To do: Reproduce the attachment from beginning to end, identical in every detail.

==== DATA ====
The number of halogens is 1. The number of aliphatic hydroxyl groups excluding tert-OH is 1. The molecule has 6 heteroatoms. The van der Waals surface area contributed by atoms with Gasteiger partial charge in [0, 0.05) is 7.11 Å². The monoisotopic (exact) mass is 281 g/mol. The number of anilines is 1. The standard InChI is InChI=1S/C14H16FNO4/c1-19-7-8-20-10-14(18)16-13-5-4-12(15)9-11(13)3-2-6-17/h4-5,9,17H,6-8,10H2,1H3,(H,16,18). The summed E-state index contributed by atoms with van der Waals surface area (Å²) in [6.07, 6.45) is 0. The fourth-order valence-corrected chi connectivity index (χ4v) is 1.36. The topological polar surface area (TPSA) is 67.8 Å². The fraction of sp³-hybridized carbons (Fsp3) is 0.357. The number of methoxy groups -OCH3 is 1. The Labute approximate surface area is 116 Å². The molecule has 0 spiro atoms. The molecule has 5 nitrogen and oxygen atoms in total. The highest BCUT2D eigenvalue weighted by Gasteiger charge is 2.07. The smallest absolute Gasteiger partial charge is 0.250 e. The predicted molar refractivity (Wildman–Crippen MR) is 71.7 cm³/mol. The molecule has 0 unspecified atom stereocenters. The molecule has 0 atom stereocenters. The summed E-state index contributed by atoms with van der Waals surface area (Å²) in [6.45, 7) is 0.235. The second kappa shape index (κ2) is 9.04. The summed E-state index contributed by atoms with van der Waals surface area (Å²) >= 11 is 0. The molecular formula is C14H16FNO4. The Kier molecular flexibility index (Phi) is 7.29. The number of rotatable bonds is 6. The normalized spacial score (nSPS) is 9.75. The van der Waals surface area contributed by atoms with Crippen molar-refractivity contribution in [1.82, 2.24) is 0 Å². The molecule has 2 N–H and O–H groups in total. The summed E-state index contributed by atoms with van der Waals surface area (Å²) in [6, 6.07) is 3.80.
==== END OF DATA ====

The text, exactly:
The number of halogens is 1. The number of aliphatic hydroxyl groups excluding tert-OH is 1. The molecule has 6 heteroatoms. The van der Waals surface area contributed by atoms with Gasteiger partial charge in [0, 0.05) is 7.11 Å². The monoisotopic (exact) mass is 281 g/mol. The number of anilines is 1. The standard InChI is InChI=1S/C14H16FNO4/c1-19-7-8-20-10-14(18)16-13-5-4-12(15)9-11(13)3-2-6-17/h4-5,9,17H,6-8,10H2,1H3,(H,16,18). The summed E-state index contributed by atoms with van der Waals surface area (Å²) in [6.07, 6.45) is 0. The fourth-order valence-corrected chi connectivity index (χ4v) is 1.36. The topological polar surface area (TPSA) is 67.8 Å². The fraction of sp³-hybridized carbons (Fsp3) is 0.357. The number of methoxy groups -OCH3 is 1. The Labute approximate surface area is 116 Å². The molecule has 0 spiro atoms. The molecule has 5 nitrogen and oxygen atoms in total. The highest BCUT2D eigenvalue weighted by Gasteiger charge is 2.07. The smallest absolute Gasteiger partial charge is 0.250 e. The predicted molar refractivity (Wildman–Crippen MR) is 71.7 cm³/mol. The molecule has 0 unspecified atom stereocenters. The molecule has 0 atom stereocenters. The summed E-state index contributed by atoms with van der Waals surface area (Å²) in [6.45, 7) is 0.235. The second kappa shape index (κ2) is 9.04. The summed E-state index contributed by atoms with van der Waals surface area (Å²) >= 11 is 0. The molecular formula is C14H16FNO4. The Kier molecular flexibility index (Phi) is 7.29. The number of rotatable bonds is 6. The normalized spacial score (nSPS) is 9.75. The van der Waals surface area contributed by atoms with Crippen molar-refractivity contribution in [1.82, 2.24) is 0 Å². The molecule has 2 N–H and O–H groups in total. The summed E-state index contributed by atoms with van der Waals surface area (Å²) in [6, 6.07) is 3.80.